Wednesday, 18 May 2011

John Hollenbeck, red fish

What looks like his tone of writing beyond the circumference of its peer group? When he is not shaping the pulse of the battery? When the power of interpretation has been entrusted to another group, with another point of view?

We could not feel the need to ask these questions if Mr. Hollenbeck were not primarily known as a jazz musician. Composers dwell in ideas. the execution may or may not involve them. And Mr. Hollenbeck increased more and more accomplished as a composer, always more assured in the distinctive clarity of her voice. This point was home, powerfully, red fish in Greenwich Village Monday night.

Presented by Jazz dead, this was a project of double act featuring the large set of John Hollenbeck and, France, Orchestra National de Jazz de 10 pieces. The two bands played music by Mr. Hollenbeck: Orchestra, an initiative of the French Ministry of Culture, now in its 25th year, attacked a body of work called "Shut Up and Dance," recently released as a double album on the label of Jazz bee.

The artistic director of the Orchestra, for a term of three years, is Daniel Yvinec, a polymath who has studied the bass guitar in a jazz context in New York. Under his leadership, the institution has taken on a daring character, with a relatively young range to look like a set of student. Each room in "Shut Up and Dance" is a mini-concerto for a specific member of the Orchestra.

The theme relates to the music and human movement: a real concern for Mr. Hollenbeck, which has long collaborated with Meredith Monk body-based performance artist. (She was sitting at a table of centre across the two series). More texture, rhythm, was the currency of this performance. Several pieces derived strength from counters superimposed, such as the animation of five against four "Flying Dream," a prog-fusion tour sought to introduce Pierre Perchaud on guitar.

"Racing Heart, racing heart," featuring saxophonist tenor Remi Dumoulin, used a chunky pointillism, polyrhythmical; "Clips of joy," featuring Vincent Lafont on Fender Rhodes piano and electronics, rode a derivation of the rhythm of the samba.

However, the distinctive palette of the Group - heavy of the rhythmic section, with several wind instruments but just a trumpet and no trombones - clearly part of compositions. Often there were agreements which coalesced in dissonance airy, as reeds sidled in training.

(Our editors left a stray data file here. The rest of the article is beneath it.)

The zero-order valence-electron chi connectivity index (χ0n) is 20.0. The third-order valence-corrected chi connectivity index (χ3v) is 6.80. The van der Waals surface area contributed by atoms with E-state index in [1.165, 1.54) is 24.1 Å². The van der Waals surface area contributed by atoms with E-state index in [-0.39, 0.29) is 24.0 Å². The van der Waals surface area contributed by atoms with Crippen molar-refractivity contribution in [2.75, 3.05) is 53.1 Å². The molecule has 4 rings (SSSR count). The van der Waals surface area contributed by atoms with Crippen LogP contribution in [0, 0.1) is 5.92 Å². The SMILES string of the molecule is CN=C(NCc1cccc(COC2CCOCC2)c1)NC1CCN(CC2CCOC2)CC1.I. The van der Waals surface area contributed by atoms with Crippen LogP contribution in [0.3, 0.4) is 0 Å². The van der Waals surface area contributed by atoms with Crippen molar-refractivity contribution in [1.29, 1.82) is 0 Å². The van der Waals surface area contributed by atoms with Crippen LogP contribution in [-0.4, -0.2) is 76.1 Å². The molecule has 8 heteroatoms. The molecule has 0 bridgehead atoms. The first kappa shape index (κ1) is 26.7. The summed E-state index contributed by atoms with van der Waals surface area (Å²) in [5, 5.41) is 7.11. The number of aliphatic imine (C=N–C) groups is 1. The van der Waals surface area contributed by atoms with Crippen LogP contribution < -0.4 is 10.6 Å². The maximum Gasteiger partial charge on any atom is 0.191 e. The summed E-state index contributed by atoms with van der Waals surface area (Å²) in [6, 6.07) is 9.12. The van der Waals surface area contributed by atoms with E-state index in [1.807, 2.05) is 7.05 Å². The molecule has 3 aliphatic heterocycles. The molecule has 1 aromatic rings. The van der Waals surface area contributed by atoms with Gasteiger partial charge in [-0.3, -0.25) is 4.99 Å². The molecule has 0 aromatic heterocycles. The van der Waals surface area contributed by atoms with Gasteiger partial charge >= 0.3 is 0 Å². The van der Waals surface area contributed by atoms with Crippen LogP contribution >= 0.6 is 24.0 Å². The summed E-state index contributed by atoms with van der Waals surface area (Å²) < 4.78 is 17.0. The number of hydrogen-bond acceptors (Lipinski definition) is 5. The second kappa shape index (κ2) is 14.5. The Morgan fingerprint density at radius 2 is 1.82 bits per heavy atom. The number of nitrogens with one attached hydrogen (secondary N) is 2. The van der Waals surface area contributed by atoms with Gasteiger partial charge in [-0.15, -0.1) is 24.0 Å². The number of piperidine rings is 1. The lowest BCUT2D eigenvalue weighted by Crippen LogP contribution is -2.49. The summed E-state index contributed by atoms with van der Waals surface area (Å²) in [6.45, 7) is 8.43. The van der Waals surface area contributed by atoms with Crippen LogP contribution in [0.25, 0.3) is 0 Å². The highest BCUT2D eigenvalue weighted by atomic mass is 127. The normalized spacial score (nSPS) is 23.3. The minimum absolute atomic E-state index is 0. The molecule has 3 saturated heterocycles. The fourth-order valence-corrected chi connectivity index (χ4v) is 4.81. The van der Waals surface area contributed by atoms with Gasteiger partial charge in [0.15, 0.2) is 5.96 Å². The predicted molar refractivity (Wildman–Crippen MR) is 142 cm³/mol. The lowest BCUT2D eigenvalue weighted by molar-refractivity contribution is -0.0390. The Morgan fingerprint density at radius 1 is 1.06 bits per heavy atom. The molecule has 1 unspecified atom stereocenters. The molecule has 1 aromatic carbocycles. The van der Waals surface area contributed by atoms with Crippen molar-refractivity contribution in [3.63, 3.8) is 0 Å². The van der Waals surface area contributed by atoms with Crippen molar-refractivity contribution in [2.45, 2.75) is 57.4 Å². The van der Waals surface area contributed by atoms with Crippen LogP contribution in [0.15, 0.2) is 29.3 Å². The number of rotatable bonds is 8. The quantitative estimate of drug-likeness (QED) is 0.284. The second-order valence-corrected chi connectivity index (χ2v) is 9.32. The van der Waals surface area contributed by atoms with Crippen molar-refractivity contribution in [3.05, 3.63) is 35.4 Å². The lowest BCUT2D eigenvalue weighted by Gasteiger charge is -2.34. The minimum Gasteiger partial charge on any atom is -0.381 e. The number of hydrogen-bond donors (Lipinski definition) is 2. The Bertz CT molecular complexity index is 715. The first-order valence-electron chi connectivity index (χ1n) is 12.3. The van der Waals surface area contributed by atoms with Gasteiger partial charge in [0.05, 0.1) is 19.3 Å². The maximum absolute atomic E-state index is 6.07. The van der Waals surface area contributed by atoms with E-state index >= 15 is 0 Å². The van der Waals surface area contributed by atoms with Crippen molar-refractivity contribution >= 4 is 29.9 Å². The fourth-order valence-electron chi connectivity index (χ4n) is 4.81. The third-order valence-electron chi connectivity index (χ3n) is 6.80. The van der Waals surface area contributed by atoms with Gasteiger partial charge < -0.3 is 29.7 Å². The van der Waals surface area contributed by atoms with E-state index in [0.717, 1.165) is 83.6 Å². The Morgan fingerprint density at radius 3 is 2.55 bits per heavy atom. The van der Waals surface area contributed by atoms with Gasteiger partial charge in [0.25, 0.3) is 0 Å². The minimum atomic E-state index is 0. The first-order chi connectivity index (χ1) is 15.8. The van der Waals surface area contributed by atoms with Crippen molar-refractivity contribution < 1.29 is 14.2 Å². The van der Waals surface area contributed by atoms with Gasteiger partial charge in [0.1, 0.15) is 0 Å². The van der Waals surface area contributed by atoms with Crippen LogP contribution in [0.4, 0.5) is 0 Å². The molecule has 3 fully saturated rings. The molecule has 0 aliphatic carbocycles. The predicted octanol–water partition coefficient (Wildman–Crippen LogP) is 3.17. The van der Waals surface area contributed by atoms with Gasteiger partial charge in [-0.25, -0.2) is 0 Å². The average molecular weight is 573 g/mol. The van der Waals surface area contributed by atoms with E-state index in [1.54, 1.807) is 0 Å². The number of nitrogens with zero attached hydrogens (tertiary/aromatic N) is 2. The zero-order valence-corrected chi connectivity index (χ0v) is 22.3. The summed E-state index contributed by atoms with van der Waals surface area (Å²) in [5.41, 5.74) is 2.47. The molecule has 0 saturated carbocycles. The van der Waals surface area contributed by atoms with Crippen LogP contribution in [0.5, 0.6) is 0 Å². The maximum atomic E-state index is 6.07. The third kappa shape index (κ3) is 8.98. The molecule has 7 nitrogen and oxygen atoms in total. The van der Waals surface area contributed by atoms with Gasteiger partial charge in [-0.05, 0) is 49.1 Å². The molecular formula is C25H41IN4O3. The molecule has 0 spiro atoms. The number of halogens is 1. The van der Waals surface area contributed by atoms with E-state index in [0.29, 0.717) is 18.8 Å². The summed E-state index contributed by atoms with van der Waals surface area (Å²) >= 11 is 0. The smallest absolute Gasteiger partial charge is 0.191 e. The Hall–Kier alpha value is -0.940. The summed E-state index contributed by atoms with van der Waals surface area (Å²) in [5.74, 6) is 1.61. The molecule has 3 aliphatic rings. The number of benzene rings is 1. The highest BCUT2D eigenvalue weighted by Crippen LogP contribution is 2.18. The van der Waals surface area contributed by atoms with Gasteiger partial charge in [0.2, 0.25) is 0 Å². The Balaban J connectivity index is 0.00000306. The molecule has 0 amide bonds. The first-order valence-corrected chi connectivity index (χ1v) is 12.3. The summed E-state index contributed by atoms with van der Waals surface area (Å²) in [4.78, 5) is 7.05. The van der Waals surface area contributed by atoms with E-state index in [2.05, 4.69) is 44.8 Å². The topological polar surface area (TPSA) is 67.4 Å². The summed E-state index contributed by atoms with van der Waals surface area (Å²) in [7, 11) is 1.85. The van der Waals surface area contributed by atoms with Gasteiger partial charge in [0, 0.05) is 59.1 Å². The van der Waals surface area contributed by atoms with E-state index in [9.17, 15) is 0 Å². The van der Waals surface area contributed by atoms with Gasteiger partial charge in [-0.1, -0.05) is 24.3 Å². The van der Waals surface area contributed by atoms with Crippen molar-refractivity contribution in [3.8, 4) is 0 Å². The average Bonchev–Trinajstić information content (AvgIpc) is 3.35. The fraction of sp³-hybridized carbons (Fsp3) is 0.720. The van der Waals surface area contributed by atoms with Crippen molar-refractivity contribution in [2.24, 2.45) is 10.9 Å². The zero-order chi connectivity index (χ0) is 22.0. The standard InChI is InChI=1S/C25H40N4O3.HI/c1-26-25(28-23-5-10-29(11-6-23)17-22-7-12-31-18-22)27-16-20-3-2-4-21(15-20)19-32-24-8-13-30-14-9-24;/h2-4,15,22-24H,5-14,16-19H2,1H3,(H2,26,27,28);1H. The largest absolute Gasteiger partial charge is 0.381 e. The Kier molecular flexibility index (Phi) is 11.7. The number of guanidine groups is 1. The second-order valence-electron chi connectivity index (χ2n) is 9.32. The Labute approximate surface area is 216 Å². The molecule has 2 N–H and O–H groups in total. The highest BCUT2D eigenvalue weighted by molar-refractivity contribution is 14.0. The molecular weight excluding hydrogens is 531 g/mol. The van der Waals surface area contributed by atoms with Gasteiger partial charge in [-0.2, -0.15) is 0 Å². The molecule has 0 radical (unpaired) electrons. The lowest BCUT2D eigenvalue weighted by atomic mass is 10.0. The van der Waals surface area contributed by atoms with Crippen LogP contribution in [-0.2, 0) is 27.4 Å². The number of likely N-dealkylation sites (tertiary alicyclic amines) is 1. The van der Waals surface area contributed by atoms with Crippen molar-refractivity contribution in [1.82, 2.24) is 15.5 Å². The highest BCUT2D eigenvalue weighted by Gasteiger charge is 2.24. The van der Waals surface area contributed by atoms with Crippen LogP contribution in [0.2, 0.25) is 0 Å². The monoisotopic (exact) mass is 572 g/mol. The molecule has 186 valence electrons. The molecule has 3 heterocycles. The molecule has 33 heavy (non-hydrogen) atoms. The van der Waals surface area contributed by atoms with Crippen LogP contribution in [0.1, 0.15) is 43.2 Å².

The band managed this slippery music laudable, even when the soloists short: of Antonin - sorting Hoang saxophone alto and bass clarinet work on "Melissa Dance" felt awkward and squeezed, but the room itself was fantastically immersive, opening with a dark chordal ring and closure - after a longSlow swell and a coda Sci - Fi stark - with flutter Butterfly stamps, evoking the exciting side of classical minimalism.

The large set of John Hollenbeck has used the same effects as a whole, but with a little more than: polyphony, cacophony, plume. For this appearance, the Group was joined by a guest pianist, Uri Caine and two singers, Theo Bleckmann and Kate McGarry. The directory revolved around what Mr. Hollenbeck called "my idea of pop music," by Imogen Heap and Kraftwerk and Jimmy Webb songs. ("I forgot to listen to pop music as a kid", Mr. Hollenbeck usefully explained.)

The whole, conducted by J. C. Sanford, played with imposing dynamism, often construction developed on a drone. "Constant conversation", based on a text by Rumi, was conducted by a plunging downbeat, after the example of devotional Sufi music. The Ballad of Ornette Coleman "all my life" was Ms. McGarry singing openheartedly against a bleating horns accretion.

And "A Man of Constant sorrow" began with a forest sentence for all the bass-clef instruments in the band, and then switches into speed as a testimony of the Appalachian Celtic, with crosstalk. It has ended, after an exhilarating full band freakout, with saxophonist Tony Malaby wheezing a tenor your unique split, suggestively desperate.

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